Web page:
[E]nergy is not life, but a prerequisite for it, and life is insatiable for it.
– Bernd Heinrich, American zoologist, professor, and author
Civilization and profit go hand in hand.
– Calvin Coolidge, American President
In his book Economics on Trial, American economist Mark Skousen defined Economics as, “the study of how individuals transform natural resources into final products and services that people can use.”
Skousen’s definition is problematic for the purposes of this book [Caveman Economics, in process], which proposes to illustrate economic principles by imagining a prehistoric world at the dawn of our species. For in such a world, natural resources do not yet exist. Natural materials exist, but they do not become natural resources until they are combined with knowledge. Such knowledge came only after thousands of years of trial and error—trial and error in a world in which error often resulted in death.
Cavemen were no less intelligent than we are but, unlike us, they did not “stand on the shoulders of giants.” From our vantage point atop their shoulders, we see them surrounded by natural resources. But those resources were denied to cavemen because they did not yet know their uses. We see the sand they walked on as potential glass, but they had no concept of glass and probably no word for sand. We see wood, dried animal dung, coal from surface seams, and petroleum from natural oil seeps as fuel, but they did not know what fire was, how to kindle it, or what to do with it if they could.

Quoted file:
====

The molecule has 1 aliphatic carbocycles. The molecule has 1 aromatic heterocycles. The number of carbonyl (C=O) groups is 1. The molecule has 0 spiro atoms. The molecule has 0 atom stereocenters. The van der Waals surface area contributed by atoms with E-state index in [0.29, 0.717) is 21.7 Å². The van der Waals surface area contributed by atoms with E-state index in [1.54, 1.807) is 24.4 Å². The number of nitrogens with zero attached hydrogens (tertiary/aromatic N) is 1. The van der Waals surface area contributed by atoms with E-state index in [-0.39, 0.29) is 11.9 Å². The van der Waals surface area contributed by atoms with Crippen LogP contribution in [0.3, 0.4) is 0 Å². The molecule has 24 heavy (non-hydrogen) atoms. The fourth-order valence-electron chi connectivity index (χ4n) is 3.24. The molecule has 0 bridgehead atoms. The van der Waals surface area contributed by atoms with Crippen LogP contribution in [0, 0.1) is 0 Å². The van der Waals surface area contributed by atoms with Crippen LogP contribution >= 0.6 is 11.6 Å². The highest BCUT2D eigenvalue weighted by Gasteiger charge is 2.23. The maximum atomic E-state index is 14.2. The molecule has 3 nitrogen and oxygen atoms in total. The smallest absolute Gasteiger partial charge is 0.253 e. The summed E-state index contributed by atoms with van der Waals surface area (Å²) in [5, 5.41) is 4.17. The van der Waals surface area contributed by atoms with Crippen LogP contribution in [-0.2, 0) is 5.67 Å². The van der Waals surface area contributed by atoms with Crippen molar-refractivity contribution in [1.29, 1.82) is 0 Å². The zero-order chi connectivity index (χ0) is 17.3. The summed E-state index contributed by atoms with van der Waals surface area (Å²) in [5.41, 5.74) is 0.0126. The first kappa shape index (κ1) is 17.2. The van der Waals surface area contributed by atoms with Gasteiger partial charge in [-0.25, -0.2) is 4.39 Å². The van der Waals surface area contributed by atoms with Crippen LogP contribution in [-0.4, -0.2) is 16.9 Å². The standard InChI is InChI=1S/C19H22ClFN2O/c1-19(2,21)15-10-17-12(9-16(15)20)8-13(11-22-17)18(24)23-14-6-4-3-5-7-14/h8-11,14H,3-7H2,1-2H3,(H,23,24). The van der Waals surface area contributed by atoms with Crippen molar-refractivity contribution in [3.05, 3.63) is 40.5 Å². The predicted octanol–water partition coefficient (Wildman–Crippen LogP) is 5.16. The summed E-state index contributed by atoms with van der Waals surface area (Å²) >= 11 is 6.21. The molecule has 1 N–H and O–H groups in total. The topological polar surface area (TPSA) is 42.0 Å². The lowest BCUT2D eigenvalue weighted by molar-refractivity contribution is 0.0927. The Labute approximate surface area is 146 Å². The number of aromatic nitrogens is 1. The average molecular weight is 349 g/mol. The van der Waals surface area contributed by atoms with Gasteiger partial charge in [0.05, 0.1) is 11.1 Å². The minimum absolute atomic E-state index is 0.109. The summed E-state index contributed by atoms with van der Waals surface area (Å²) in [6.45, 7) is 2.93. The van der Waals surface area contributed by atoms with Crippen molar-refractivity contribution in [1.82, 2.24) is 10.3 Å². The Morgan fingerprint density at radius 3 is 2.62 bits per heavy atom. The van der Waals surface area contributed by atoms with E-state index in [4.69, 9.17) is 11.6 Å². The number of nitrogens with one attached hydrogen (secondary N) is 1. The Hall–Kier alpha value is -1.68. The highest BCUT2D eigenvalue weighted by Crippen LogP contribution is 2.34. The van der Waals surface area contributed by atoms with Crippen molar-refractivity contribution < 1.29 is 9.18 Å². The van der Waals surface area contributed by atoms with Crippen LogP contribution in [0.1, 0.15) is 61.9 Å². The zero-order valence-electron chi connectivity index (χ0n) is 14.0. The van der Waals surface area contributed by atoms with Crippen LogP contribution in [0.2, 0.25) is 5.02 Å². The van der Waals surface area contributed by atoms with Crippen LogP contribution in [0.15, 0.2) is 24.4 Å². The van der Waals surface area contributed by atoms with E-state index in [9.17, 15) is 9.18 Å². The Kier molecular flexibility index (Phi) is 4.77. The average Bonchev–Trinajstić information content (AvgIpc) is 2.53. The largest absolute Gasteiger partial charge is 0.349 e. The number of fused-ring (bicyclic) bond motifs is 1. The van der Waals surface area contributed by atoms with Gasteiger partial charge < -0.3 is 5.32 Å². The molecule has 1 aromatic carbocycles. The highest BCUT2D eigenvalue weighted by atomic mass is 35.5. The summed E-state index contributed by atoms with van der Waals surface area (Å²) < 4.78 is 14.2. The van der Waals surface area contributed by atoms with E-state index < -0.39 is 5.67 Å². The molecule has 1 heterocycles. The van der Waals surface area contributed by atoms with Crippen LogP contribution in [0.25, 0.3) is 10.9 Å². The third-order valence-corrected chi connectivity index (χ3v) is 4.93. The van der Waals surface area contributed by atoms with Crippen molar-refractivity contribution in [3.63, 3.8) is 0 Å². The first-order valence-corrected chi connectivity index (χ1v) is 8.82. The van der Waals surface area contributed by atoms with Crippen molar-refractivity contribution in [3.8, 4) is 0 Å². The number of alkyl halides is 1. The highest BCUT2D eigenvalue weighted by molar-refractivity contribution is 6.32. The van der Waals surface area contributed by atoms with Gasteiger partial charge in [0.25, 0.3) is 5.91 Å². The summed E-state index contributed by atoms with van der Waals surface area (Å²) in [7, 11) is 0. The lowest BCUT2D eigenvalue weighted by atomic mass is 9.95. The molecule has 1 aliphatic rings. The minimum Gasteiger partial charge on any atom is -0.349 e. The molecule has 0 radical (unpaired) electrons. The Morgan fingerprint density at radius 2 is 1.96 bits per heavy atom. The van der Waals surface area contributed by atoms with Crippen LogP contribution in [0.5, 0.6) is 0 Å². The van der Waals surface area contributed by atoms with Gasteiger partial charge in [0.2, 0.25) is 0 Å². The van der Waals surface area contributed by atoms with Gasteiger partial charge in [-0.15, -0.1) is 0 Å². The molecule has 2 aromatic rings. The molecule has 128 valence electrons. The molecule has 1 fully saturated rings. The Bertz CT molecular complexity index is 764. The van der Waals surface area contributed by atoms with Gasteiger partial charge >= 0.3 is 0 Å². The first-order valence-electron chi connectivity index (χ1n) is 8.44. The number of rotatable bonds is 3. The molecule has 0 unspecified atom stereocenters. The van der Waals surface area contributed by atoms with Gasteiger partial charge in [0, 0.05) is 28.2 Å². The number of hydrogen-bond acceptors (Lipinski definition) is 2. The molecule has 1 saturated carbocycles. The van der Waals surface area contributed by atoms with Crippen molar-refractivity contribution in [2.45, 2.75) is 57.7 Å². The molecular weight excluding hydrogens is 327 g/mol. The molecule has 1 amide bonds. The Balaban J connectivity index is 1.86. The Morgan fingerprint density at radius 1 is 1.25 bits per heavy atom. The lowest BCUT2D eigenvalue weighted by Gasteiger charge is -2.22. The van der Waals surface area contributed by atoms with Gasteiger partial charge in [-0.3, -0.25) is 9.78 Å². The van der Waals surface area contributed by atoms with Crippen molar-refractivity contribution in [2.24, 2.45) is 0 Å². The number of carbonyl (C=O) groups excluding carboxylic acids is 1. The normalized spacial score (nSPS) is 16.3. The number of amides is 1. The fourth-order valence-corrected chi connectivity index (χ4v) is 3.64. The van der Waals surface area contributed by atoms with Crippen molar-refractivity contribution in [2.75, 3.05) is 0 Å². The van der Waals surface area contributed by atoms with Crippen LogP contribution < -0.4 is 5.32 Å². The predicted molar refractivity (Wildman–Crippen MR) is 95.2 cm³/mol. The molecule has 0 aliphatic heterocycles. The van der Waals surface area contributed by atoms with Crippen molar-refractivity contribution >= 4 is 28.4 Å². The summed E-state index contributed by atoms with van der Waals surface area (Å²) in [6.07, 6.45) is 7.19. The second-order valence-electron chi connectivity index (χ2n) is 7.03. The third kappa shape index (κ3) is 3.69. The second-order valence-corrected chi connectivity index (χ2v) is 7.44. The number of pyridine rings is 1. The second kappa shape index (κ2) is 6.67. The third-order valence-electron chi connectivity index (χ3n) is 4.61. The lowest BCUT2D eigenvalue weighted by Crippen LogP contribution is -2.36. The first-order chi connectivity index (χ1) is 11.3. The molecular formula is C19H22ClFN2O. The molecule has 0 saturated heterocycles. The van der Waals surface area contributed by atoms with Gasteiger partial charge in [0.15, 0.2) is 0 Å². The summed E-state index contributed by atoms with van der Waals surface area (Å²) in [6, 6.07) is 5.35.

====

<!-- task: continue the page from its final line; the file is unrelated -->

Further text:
Better for us is the definition of economics proposed by British economist, Lionel Robbins: “The study of the use of scarce resources which have alternative uses.”
A caveman’s chief resources are time and energy. He also has at his disposal one brain, two hands, two feet, and five senses. His mind can plan actions, his hands and feet carry them out, and his senses observe the results. Based on his observations, he can alter his plans and implement changes. Thus, the caveman, as do all people, lives in an endless cycle of thought, action, evaluation, and adjustment.
Armed with these limited resources alone, our caveman – let’s call him Rok – must provide himself with water, food, clothing, and shelter from predators and the elements. His time and energy have, in Robbins’ phrase, alternative uses, and he cannot spend too much of them on any one activity. Were he to concentrate exclusively on gathering food, for example, he might leave himself without shelter, exposed to the elements and to attack by wild animals.
Time and energy spent on one task cannot be spent on another. Rok “purchases” food, then, not only with his labor, but also with the loss of anything else that might have been obtained with that same labor. Economists call this loss an “opportunity cost.” The concept of opportunity cost may seem to be too obvious to be worth stating, much less labeling, yet many fallacies stem from ignoring it.